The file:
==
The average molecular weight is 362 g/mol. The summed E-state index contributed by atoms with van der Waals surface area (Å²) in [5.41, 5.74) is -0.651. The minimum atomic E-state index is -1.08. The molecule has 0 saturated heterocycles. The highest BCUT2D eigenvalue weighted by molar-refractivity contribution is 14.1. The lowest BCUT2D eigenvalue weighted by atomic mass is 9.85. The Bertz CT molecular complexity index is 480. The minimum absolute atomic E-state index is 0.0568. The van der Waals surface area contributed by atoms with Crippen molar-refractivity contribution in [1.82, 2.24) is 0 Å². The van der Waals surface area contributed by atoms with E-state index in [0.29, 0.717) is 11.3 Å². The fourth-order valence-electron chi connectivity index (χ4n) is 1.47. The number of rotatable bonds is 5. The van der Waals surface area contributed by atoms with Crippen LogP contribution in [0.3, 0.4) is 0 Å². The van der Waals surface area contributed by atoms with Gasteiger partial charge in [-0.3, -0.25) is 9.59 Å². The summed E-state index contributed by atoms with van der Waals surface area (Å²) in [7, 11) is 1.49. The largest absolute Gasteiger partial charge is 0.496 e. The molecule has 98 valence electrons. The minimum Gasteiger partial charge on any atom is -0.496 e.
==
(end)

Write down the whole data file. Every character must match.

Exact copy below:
The average molecular weight is 362 g/mol. The summed E-state index contributed by atoms with van der Waals surface area (Å²) in [5.41, 5.74) is -0.651. The minimum atomic E-state index is -1.08. The molecule has 0 saturated heterocycles. The highest BCUT2D eigenvalue weighted by molar-refractivity contribution is 14.1. The lowest BCUT2D eigenvalue weighted by atomic mass is 9.85. The Bertz CT molecular complexity index is 480. The minimum absolute atomic E-state index is 0.0568. The van der Waals surface area contributed by atoms with Crippen molar-refractivity contribution in [1.82, 2.24) is 0 Å². The van der Waals surface area contributed by atoms with E-state index in [0.29, 0.717) is 11.3 Å². The fourth-order valence-electron chi connectivity index (χ4n) is 1.47. The number of rotatable bonds is 5. The van der Waals surface area contributed by atoms with Crippen LogP contribution in [0.3, 0.4) is 0 Å². The van der Waals surface area contributed by atoms with Gasteiger partial charge in [-0.3, -0.25) is 9.59 Å². The summed E-state index contributed by atoms with van der Waals surface area (Å²) in [7, 11) is 1.49. The largest absolute Gasteiger partial charge is 0.496 e. The molecule has 98 valence electrons. The minimum Gasteiger partial charge on any atom is -0.496 e.